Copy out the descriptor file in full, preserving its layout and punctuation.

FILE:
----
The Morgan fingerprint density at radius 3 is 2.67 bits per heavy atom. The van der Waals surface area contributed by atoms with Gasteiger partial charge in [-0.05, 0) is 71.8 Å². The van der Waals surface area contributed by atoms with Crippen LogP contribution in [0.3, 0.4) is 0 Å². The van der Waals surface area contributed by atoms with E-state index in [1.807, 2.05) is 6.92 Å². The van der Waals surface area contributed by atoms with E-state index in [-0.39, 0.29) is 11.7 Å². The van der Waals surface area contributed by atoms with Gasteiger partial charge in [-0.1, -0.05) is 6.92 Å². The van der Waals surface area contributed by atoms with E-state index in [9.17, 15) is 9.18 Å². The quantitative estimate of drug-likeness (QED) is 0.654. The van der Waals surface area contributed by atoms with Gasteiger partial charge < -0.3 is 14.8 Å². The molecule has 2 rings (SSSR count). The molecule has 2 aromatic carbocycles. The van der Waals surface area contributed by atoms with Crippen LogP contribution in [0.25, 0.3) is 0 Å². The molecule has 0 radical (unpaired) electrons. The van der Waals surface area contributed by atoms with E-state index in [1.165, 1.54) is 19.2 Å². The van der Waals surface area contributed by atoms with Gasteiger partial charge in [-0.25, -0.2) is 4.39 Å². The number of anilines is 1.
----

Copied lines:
The Morgan fingerprint density at radius 3 is 2.67 bits per heavy atom. The van der Waals surface area contributed by atoms with Gasteiger partial charge in [-0.05, 0) is 71.8 Å². The van der Waals surface area contributed by atoms with Crippen LogP contribution in [0.3, 0.4) is 0 Å². The van der Waals surface area contributed by atoms with E-state index in [1.807, 2.05) is 6.92 Å². The van der Waals surface area contributed by atoms with E-state index in [-0.39, 0.29) is 11.7 Å². The van der Waals surface area contributed by atoms with Gasteiger partial charge in [-0.1, -0.05) is 6.92 Å². The van der Waals surface area contributed by atoms with E-state index in [9.17, 15) is 9.18 Å². The quantitative estimate of drug-likeness (QED) is 0.654. The van der Waals surface area contributed by atoms with Gasteiger partial charge < -0.3 is 14.8 Å². The molecule has 2 rings (SSSR count). The molecule has 2 aromatic carbocycles. The van der Waals surface area contributed by atoms with Crippen LogP contribution in [0.25, 0.3) is 0 Å². The molecule has 0 radical (unpaired) electrons. The van der Waals surface area contributed by atoms with E-state index in [1.165, 1.54) is 19.2 Å². The van der Waals surface area contributed by atoms with Gasteiger partial charge in [-0.25, -0.2) is 4.39 Å². The number of anilines is 1.